Last week, several bills advancing Democrats’ extreme agenda to transform Minnesota’s healthcare system were quietly advancing through the legislative process. However, the Mayo Clinic recently sent an email to DFL leaders and Governor Tim Walz, warning that it will redirect billions in investments to other states if two policies become law. The healthcare provider’s ultimatum reflects the broader reality of what will happen to Minnesota’s healthcare system if the full package of far-left policies becomes law.
Together, these policies collect the worst of top-down, government-knows-best regulations, which will cement Minnesota’s position as the most tightly regulated healthcare state. This will undermine future investments and innovation to deliver better patient care. Unfortunately, patients have no idea what is coming because every major player in the health sector has focused on protecting its own turf and has otherwise remained quiet.
Worse still, they’ve turned on each other in a blame game, trying to deflect the damage from DFL policies onto other players. The Association for Accessible Medicines, which represents generic drug manufacturers, urged legislators to remove price controls on generics from a bill and, instead, focus on high-cost brand-name drugs.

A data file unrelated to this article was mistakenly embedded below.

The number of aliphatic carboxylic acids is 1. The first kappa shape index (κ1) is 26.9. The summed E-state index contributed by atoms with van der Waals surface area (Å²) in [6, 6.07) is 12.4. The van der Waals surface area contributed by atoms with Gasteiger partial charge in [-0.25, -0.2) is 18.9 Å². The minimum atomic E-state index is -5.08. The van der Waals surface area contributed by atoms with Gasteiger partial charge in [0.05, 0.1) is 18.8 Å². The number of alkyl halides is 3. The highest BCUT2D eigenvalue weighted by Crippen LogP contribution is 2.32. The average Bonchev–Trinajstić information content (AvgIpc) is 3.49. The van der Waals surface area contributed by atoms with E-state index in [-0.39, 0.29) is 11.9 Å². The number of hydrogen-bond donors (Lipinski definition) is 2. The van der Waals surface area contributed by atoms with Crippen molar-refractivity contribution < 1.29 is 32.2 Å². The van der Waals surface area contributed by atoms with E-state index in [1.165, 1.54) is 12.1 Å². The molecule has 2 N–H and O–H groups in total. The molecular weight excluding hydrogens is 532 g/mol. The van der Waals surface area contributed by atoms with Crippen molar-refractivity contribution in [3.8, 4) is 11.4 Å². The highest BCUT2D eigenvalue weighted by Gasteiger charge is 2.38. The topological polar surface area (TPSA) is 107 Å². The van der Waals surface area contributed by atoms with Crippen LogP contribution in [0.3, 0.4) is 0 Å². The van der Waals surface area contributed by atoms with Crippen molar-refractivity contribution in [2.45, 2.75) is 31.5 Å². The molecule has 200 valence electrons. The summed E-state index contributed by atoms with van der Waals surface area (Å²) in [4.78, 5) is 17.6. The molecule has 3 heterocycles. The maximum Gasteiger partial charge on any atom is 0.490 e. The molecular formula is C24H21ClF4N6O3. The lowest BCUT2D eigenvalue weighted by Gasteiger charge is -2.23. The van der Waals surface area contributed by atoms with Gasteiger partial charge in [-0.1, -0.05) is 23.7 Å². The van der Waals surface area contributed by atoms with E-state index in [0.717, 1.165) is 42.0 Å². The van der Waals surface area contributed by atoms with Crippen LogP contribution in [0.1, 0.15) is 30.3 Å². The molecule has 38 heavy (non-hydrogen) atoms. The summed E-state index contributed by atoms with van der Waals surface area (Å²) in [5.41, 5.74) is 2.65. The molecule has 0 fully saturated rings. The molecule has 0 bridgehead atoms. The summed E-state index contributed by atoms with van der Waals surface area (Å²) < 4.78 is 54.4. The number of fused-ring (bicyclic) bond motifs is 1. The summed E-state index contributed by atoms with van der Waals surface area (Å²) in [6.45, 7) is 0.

In response, PhRMA, the lobbying arm for branded drug manufacturers, highlighted how insurers and pharmacy benefit managers (PBMs) contribute to higher drug costs to defend branded drug manufacturers against price caps in the same bill. PhRMA even itemized several top-down government regulations legislators should impose on these players.
The Minnesota Council of Health Plans, the PBM’s cobelligerent against PhRMA, eventually weighed in against the drug manufacturers with unequivocal support for drug price controls. Meanwhile, doctors represented by the Minnesota Medical Association expressed qualified support for a public-option health plan to compete against private health plans.
The Minnesota Hospital Association largely stayed out of the related discussions and merely opposed policies that directly affect their members’ operations. This included the two troublesome policies Mayo identified, one of which was a requirement on hospitals to establish nurse staffing and workload committees.
Lastly, the establishment of a Health Care Affordability Board empowered to set and enforce limits on the cost of care. The hospital’s quiet voice kept Minnesotans in the dark about the serious risks that DFL policies pose to patients.
While hospitals didn’t participate in the circular firing squad, their quiet voice kept Minnesotans in the dark about the serious risks these DFL policies pose to patients. Even so, a leaked email from Mayo sounded the alarm, and most recently, 68 leaders from Minnesota nonprofit hospitals issued a statement on how DFL regulations “would negatively impact hospital care.” In conclusion, hospitals, doctors, drug manufacturers, PBMs, and health plans should all share the same concerns over what’s happening at the Legislature.